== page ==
Kim Rhode's Guide to Shotgun Range Etiquette

posted on March 10, 2021

I can remember my first shotgun match ever. It was a club shoot held at the San Gabriel Valley Gun Club in Azusa, Calif. I was just 10 years old and not only was I the youngest competitor, but many of the other competitors were older men. They were encouraging, polite and most of them were really good shots. What helped me in this competition was that I knew the etiquette of the game. Just like golf or tennis, shotgun shooting has an etiquette that is important to follow, especially during a competition so that you are not a distraction to the other shooters. These more experienced competitors welcome new shooters on their squad… if they know and follow proper etiquette.

Safety is number one. Be careful where you point your gun and make sure the action is open. Load your gun only when you are standing on the station and it is your turn. These are very basic things, I know, but very worthwhile to review.

Pay attention and be ready when it is your turn. In a skeet competition, competitors usually stand in a line in the order in which they shoot and are ready to quickly take the station when it is their turn. Be ready when it is your turn whether it is skeet, trap or sporting clays. It makes the stations drag when competitors have to figure everything out when it comes their turn.

Know the rules of the game you are shooting. You may think this is a ridiculous statement, but I actually shot in a National Championship match once with a man on our squad that had never shot double trap in his life! He did not know when it was his turn to move to the next station let alone any of the rules of the game.

Don't argue with the puller/referree! Sometimes they make the worst calls and sometimes they make great calls. Show your sportsmanlike conduct, accept their decision and take your next shot. When you argue all you do is get yourself worked up and upset. Believe me, your next shots will pay the price and this becomes a distraction for the entire squad. Instead, just chalk up the call as experience, shake it off if you don't agree, and focus on the next target.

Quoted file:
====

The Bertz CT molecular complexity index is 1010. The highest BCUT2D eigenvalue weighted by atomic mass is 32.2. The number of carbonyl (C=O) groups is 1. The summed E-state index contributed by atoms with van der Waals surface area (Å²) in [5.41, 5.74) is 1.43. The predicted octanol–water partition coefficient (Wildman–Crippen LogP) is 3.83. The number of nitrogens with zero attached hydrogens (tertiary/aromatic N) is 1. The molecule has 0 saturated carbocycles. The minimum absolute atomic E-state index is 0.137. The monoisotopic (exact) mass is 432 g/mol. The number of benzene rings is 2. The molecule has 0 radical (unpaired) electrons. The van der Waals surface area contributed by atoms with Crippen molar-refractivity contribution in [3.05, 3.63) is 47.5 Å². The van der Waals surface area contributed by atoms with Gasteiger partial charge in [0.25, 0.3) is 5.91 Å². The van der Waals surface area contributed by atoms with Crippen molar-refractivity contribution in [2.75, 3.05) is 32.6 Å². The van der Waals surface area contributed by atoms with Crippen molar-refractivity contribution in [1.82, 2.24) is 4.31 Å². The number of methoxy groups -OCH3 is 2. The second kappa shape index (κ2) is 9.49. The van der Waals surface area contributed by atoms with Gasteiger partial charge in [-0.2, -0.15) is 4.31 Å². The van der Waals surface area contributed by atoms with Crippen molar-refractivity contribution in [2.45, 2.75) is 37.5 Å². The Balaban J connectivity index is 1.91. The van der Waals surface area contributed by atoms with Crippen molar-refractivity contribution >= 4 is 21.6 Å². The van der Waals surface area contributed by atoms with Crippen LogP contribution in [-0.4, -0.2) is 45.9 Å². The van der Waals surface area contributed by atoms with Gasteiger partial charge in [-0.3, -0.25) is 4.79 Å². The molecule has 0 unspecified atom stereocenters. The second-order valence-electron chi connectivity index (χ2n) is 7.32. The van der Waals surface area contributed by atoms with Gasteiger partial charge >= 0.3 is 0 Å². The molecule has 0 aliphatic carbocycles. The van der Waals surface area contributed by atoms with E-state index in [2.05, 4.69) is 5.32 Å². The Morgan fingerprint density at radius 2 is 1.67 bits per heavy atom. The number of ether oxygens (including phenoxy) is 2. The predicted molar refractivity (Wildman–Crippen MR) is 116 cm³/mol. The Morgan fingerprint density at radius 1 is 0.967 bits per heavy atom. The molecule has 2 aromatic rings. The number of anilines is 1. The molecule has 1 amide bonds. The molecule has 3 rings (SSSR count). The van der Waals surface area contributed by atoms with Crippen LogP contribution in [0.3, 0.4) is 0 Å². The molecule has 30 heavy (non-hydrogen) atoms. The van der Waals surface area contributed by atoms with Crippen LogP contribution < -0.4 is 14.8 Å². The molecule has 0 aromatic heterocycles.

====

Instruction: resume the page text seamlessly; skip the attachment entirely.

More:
Never, ever throw your shells and get mad. If you miss a target, getting mad does not help and throwing your shells on the ground only gives a great show of bad sportsmanship to the people watching. It also will affect your shooting. Remember, when you miss you can never bring that target back…so instead of getting mad, forget it and think about what you need to do to hit the next target. Everyone misses and everyone has an “off” day. Again, shake it off as experience and simply complete your round as usual. You must never give up; never get mad. Winning or losing most times is by one target, so your ability to pick yourself up and focus on the next target is so important.

No talking during a competition. The international style of shotgun shooting strictly enforces this one, including any form of communication between competitors on a squad. But in American trap and skeet, talking is the norm. Just make sure that you are quiet when someone else is on the station shooting. It's like golf; o.k. to talk when you're walking from station to station, or to high-five or give words of encouragement when walking off the station, but you should be considerate and not talk when another competitor is shooting.

Congratulate the winner on the squad and shake their hand. It's much easier to be a gracious winner, but remember, no one wins all the time. If you are the winner, be gracious; say thank you. If you are not the winner on the squad or during the awards presentation, remember that a truly great competitor is also a gracious loser. This is a much tougher thing to do and shows real character.

Sportsmanlike conduct and knowing the etiquette of the game make you feel much more comfortable especially during your first competitions. This will help your self-confidence and makes the competition fun for everyone.


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